(3) Technically, I have not installed a [superfine] "dust" collection system; what I have installed is a vacuum system that sucks up small wood chips and (relatively large particle) "sawdust" -- note the word "saw" in there; while this system WILL probably also help collect some "sanding wood dust" the primary thing I'm concerned with is stuff that comes from the various "saws" (i.e. sawdust, not [superfine] sandingdust) -- and oh yes, there definitely IS a difference. even thought we SHOULD all call them "sawdust & woodchip" systems, I'm still going to call it, & refer to it as a "dust collector/collection system" (or DC) because that's the common and accepted terminology we all use. I'm just clarifying here what & why I'm really installing this system to accomplish in MY workshop -- YMMV and your priorities may differ (as likely will your system, but elaborating on what I've done, the what AND why, may give y'all a different perspective, and serve as "food for thought").

    (4) F.U.D. = Fear, Uncertainty, & Doubt. as the Wikipedia first paragraph/sentence summarizes it: "Fear, uncertainty and doubt (often shortened to FUD) is a disinformation strategy used in sales, marketing, public relations, talk radio, politics, cults, and propaganda. FUD is generally a strategy to influence perception by disseminating negative and dubious or false information and a manifestation of the appeal to fear." And of course the "uncertainty" & "doubt" are KEY components that help "cover" the BS & "false" information -- to wit: "We can't say for certain that you will be guaranteed to die a horrible & premature death if you don't purchase our product(s)... but gee, you just might... do you wanna take that risk? Or you gonna fork over the cash..." (etc).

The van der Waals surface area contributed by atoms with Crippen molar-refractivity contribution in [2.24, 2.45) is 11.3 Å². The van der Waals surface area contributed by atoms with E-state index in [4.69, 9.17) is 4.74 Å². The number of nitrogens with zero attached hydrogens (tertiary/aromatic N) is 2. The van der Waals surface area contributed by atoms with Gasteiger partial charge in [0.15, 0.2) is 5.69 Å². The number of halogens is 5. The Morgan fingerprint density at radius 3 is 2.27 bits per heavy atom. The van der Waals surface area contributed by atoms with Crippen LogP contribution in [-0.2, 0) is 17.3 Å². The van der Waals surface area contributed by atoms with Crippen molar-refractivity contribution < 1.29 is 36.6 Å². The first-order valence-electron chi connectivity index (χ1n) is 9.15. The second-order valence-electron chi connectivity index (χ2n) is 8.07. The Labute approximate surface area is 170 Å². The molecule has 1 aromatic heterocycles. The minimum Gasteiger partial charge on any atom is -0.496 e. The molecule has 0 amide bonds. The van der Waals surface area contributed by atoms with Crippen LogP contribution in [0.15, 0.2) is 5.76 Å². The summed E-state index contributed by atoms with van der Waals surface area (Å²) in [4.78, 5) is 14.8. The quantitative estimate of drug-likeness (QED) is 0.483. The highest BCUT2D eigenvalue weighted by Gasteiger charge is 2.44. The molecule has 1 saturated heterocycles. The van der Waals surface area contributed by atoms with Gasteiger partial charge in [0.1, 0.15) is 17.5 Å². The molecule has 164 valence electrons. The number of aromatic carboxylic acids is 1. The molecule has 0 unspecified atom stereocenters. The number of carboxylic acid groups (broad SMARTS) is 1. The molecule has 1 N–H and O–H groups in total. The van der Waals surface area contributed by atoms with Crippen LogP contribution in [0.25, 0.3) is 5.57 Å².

(5) Which, by the way includes BOOKS and MAGAZINES -- like the aforementioned Sandor Nagyszalanczy, et al -- much like news media sensationalized fearmongering/scaremongering (i.e. "if it bleeds, it leads") well, woodworking authors and editors & publishers are NOT immune from the same techniques; and specialty issues of zines like "shop planning" and "workshop dust control" are almost certain to be a NICE little mechanism to entice the manufacturers of such systems to buy really NICE BIG, EXPENSIVE "display ads" within that issue. (And no, it's not a "conspiracy"... but it is a "natural collusion of people with vested interests" which are NOT necessarily "in your BEST interest" but rather are THEIR best interest {sales & profit driven -- I have nothing against "profit" -- but I'm also not naive; FUD is a time-proven, very effective sales & marketing strategy}). Now, in Sandor's defense, in the first chapter of his book he DOES differentiate between [superfine] "dust" -- which he refers to as "powder" [sic] -- as opposed to "sawdust"; and he DOES note that the real problems are mainly with "professionals" (who work with wood ~40 hrs per week, 50 weeks a year, year after year, for decades); and moreover with those who work with either "exotic" (often very "hard") woods, and/or "spalted" woods (funky grain patterns/colors due to wood fungus, & it's the aerosolized fungal spores that are the BIG problem, causing allergic reactions) -- but once said, he more or less reverts to FUD regarding that in later chapters (i.e. as if everyone had some "equal risk" of respiratory problems, therefore... etc.)